This post deviates a bit from the typical subject matter on my blog, but has been weighing on my mind heavily. Aside from riding my bike, I have a full-time job as an Environmental Manager. I spend my days managing the sustainability program for a Fortune 500 company- everything from the recycling program to our carbon footprint to shipping efficiency. I get asked every day what we can do to mitigate our impact on the planet and if what we're doing is actually making a difference. In the big scheme of things, I'm not entirely sure that it is. But, I go to work every day with the optimism and hope that it is. We got ourselves into this situation, and now we need to work to get ourselves out of it.
From crazy strong hurricanes to raging wildfires to 80 degree days in October, the scale and scope of our changing weather patterns feels overwhelming. From being a far-off concept that our grandchildren would need to deal with, we’re now faced with the reality of a changing climate.
And often when we talk about the solutions to global warming, we hear about solutions that require massive investment or government scale action to implement such as solar farms or offshore wind farms. It’s easy to feel helpless as an individual.
There are many innovative solutions, however, that are incredibly impactful and are easy to do as just one person.
All 5 of the ideas I’m going to present below are from Project Drawdown. The book is an absolute eye-opener, presenting a down-to-earth, approachable solution to global warming. In less than 250 pages it presents 80 tangible solutions that if implemented could reverse global warming. If you’re looking for an optimistic view on climate change with tangible solutions, check out this project.
They have meticulously researched a bunch of solutions that are already in practice around the globe and ranked the CO2 and monetary savings, and if all of the solutions they put forth are implemented, we can reach a point where we are taking more CO2 from the atmosphere than we are putting in (i.e. the Drawdown point.)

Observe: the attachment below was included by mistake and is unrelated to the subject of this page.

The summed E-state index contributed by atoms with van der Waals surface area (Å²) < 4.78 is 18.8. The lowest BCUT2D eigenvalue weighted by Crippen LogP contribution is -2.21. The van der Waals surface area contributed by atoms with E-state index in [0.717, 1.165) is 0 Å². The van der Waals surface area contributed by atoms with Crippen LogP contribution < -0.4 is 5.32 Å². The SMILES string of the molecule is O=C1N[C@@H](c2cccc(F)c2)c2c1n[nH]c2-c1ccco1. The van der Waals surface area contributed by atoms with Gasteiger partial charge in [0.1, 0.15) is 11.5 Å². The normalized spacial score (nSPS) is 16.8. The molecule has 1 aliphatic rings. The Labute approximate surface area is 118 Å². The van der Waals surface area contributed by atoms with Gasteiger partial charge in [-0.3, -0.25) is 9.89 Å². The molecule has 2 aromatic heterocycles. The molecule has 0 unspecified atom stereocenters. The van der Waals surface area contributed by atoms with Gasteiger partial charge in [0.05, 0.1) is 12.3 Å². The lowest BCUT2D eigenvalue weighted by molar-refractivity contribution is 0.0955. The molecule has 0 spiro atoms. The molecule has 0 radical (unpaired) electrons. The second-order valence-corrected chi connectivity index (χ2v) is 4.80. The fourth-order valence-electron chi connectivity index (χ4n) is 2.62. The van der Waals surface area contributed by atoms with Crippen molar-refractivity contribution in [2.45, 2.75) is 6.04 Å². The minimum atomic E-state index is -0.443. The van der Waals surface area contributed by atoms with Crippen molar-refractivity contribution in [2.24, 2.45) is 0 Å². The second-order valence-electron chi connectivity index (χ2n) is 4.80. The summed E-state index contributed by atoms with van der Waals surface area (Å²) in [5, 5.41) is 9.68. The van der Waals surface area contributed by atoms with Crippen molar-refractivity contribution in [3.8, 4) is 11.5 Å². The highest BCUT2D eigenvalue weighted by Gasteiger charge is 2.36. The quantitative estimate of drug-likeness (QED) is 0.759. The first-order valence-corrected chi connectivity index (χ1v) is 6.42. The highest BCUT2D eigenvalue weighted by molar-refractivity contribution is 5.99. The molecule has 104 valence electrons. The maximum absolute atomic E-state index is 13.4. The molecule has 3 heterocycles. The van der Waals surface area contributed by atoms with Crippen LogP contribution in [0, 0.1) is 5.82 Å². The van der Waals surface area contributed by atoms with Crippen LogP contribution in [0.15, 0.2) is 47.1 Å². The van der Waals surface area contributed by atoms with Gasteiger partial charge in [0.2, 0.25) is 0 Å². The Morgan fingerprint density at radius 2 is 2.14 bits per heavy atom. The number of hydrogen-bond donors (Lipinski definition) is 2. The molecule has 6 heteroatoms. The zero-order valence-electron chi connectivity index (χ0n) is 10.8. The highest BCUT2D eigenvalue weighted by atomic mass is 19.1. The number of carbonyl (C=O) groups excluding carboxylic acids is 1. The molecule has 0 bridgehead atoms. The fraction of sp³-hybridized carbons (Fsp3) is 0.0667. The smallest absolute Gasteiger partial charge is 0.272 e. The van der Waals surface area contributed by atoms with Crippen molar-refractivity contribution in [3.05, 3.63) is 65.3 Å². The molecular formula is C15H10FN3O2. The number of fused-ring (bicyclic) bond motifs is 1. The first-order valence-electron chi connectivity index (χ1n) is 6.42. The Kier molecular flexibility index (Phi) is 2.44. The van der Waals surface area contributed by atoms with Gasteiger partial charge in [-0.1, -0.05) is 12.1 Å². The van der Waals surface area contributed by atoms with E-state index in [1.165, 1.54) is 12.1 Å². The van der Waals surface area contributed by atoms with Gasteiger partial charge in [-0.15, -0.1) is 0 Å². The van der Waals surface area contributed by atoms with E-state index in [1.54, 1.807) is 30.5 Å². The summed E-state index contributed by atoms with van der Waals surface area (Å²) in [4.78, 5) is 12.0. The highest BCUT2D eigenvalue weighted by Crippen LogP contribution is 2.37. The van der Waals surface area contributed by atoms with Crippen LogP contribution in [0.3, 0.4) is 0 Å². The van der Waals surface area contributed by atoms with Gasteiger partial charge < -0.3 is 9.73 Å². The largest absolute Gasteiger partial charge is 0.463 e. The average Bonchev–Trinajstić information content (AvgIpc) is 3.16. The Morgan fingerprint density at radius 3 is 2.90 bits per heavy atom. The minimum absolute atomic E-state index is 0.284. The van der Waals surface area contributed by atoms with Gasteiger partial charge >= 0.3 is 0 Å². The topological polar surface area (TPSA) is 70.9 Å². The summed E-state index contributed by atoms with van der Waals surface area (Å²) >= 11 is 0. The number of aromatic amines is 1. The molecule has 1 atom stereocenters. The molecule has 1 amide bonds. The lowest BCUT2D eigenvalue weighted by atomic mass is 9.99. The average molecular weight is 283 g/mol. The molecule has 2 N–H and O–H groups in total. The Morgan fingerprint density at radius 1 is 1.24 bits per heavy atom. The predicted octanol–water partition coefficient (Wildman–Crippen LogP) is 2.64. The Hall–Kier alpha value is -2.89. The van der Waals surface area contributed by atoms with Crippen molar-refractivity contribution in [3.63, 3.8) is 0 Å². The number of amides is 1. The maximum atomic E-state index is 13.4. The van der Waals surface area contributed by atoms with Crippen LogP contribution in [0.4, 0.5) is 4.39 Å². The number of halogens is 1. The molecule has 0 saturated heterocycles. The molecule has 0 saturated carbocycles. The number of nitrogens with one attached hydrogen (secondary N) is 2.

So, back to these 5 solutions. Can you really make a difference as an individual? Yes. We are a global community made up of individuals and to start to make a difference we all must start making changes in our everyday behavior. Here are a few ideas for changes that I think we can work towards:
1. Eat a plant rich diet
Not vegan, not even vegetarian (though that’s great if you want to go that far), but eat a lot more plants and less meat. If cows were their own nation, they would emit the third largest greenhouse gases, behind China and USA. There are all sorts of added benefits to consuming less meat including health benefits, less deforestation, and water savings (cows drink a lot of water, growing grains for feed takes water, etc.).
If this was adopted at a reasonable, but vigorous rate, in 2020-2050, we could save 66.11 gigatons of CO2e.*
2. Reducing Food Waste
This one seems like a no-brainer. Nobody likes to waste food, as it’s just throwing money in the trash (or in Seattle, in the compost bin.) The food we waste is also responsible for roughly 8 percent of global emissions.
In low-income countries, food waste is generally due to challenges in distribution, food storage, or other challenges along the point of distribution. Only 3% of food waste in low-income countries comes at the point of consumption.